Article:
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Influenza Epidemic of 1918

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The influenza outbreak of 1918 has been cited as the most devastating pandemic in recorded world history. What began as a simple case of flu in a military camp in Kansas, ultimately spread around the world to claim more lives that World War I, from 50 million to 100 million people according to estimates. To put it in perspective, John Barry, author of The Great Influenza: The Story of the Deadliest Pandemic in History, points out: "Spanish influenza killed more people in a year than the Black Death of the Middle Ages killed in a century. It killed more people in 24 weeks than AIDS has killed in 24 years."

How Did it Happen?:

The great influenza outbreak of 1918 began rather innocuously on the morning of March 11, 1918, according to many experts, at Camp Funston, Fort Riley, Kansas. A company cook named Albert Mitchell reported to the infirmary with typical flu-like symptoms - a low-grade fever, mild sore throat and muscle aches. Bed rest was recommended. By noon, 107 soldiers were sick.
Close quarters and mass movements of troops resulting from World War One quickened the spread of this fast-killing virus. By April it had reached France. Within seven days, it had spread across the United States. By April it had spread across the Atlantic to France, China and Japan. By May it was sweeping through Africa and South America. Ultimately an estimated 50 million people worldwide died from the influenza and its resulting pneumonia.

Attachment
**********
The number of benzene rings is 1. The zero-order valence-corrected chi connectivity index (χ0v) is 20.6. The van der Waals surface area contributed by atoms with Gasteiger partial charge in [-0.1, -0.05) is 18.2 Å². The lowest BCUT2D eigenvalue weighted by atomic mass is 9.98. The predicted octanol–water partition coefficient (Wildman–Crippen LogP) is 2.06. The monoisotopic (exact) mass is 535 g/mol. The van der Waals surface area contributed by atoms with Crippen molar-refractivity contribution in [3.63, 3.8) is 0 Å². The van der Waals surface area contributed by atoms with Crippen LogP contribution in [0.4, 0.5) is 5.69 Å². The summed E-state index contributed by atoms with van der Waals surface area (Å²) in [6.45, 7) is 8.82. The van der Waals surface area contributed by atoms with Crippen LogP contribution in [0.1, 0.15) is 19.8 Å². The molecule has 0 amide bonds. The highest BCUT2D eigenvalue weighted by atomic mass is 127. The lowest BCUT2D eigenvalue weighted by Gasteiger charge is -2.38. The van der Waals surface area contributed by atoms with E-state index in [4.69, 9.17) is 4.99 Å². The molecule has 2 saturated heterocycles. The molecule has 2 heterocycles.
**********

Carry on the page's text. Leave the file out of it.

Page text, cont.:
Worldwide Devastation:

[blockquote shade="no"]"In some cases the dead were left in their homes for days. Private undertaking houses were overwhelmed, and some were taking advantage of the situation by hiking prices as much as 600 percent. Complaints were made that cemetery officials were charging fifteen dollar burial fees and then making the bereaved dig the graves for their dead themselves."

-- Alfred Crosby, America’s Forgotten Pandemic: The Influenza of 1918

Where Did it Come From?:

Recent studies conducted on tissue preserved from victims of the 1918 flu virus have concluded that the deadly outbreak was caused by a bird flu that jumped directly to humans. Like all viral influenza, the origin of the 1918 strain was Asian.

Also Called Spanish Flu:

Some people referred to the great influenza epidemic as Spanish Flu, or even the Spanish Lady, primarily because it received greater press coverage in Spain than the rest of the world, due to most countries censoring wartime news reports that could be seen as valuable to the enemy. Although it did not originate there, the influenza outbreak went on to kill an estimated eight million people in Spain.

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